People all over England are struggling to see an NHS dentist, research suggests.
A BBC probe found more than two million adults are unable to get an appointment.
Of these, around 1.45 million have tried and failed to see an NHS dentist in the past two years.
The remaining half a million or so have been put on a waiting list for an appointment or simply cannot afford to contribute to their care.
Experts blame a “perfect storm” of underfunding, inadequate contracts and poor recruitment into the profession for the shortage.
“These access problems are no longer affecting a few 'hotspots', but are now the reality for millions across every English region,” David Cottam, leader of the British Dental Association (BDA), told the BBC.
“The public are entitled to access care, but the system is stacked against them.
“Those losing out are the patients who need us most.”
Dental care is available on the NHS, however, many still have to contribute to their treatment.
Young children, pregnant women and those on low incomes are the exception. This makes up nearly half of the care provided.
For those who pay, the cost of treatment varies from just £22.70 ($28.85) for a check-up to £269.30 ($342.27) for a denture or crown.
To learn more about the extent of the problem, the BBC analysed GP Patient Survey data.
It found the single biggest reason for not seeing an NHS dentist is assuming care is unavailable, with 2.03 million people in the dark.
A further 1.45 million were turned away, 0.73 million unable to afford treatment and 0.13 million put on a waiting list.
While patients all over the country are missing out, the worst hit areas are Bradford, Brighton, Cornwall, parts of Kent, Surrey, Norfolk and London.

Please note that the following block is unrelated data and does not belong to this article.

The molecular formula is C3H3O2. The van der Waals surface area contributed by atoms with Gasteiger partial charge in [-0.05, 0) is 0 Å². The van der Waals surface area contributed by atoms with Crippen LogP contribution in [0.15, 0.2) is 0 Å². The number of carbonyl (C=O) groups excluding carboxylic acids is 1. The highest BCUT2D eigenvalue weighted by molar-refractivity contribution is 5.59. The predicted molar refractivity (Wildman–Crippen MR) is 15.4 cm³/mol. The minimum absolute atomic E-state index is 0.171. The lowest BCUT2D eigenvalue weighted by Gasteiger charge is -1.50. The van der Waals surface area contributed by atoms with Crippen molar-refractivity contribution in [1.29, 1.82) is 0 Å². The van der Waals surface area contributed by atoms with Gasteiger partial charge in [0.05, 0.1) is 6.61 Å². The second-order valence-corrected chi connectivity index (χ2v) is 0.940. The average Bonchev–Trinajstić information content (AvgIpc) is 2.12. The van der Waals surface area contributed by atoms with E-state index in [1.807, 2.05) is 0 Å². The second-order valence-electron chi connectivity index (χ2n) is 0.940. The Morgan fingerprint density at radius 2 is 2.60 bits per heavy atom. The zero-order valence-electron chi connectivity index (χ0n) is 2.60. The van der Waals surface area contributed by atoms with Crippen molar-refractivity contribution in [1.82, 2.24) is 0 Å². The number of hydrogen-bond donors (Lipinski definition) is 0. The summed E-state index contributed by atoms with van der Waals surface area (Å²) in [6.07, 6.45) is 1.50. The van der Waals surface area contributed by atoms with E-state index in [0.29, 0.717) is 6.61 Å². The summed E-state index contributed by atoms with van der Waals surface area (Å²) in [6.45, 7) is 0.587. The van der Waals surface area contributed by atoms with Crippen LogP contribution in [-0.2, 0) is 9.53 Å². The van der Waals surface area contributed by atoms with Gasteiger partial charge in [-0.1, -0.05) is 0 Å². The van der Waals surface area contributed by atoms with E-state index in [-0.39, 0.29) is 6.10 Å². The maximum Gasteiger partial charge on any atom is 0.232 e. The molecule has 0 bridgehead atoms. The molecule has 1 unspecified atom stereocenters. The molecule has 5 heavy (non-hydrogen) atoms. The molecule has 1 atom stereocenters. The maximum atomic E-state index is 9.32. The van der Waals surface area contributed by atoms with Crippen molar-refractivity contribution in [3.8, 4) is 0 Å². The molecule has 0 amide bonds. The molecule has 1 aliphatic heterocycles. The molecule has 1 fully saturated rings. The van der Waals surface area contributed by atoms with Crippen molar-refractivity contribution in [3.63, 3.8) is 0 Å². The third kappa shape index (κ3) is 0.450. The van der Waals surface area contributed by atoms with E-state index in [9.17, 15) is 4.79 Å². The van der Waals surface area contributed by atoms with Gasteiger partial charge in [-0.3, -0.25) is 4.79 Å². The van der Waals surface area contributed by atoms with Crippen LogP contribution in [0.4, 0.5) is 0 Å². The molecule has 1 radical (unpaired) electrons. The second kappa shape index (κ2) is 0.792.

Data is not available for other parts of the UK, however, the BDA claims Wales is experiencing a similar problem.
Residents of Scotland and Northern Ireland also struggle to see a dentist, but to a lesser extent, it added.
England’s level of unmet need has remained consistently high over the past five years, the BBC reported.
One of those affected was Basir Afazl, who endured severe dental pain for months.
“I could not take it any more,” he told the BBC. “I was only sleeping two hours a night.”
Unable to find an NHS dentist, the charity Dentaid arranged for him to have emergency treatment to remove some teeth earlier this month.
Dentaid mainly works in developing countries but is increasingly being needed in England.
Mr Afzal was one of 50 patients treated during a two-day clinic from a town hall in West Yorkshire.
Dentaid also recently bought a second “dental van” to reach more of the country.
The BDA blames a shortage of dentists for the crisis, with figures suggesting three quarters of clinics struggle to fill their posts.
Funding has also dropped by 29% per head in seven years, including inflation.
The BDA also points the finger at dentist contracts, with staff not being paid “overtime” once they have reached their quota.
NHS England claims it is looking into tackling the issue by making contracts more flexible.
In the meantime, it urges the public to find local dentists that are accepting patients via the NHS website.
The issue of dental care has even reached Parliament.
Labour proposes to introduce no-cost check-ups, which could eventually lead to free care overall.
The Conservatives and Liberal Democrats plan to invest more money into the NHS to improve dental services, with the latter also hoping to boost recruitment into the profession.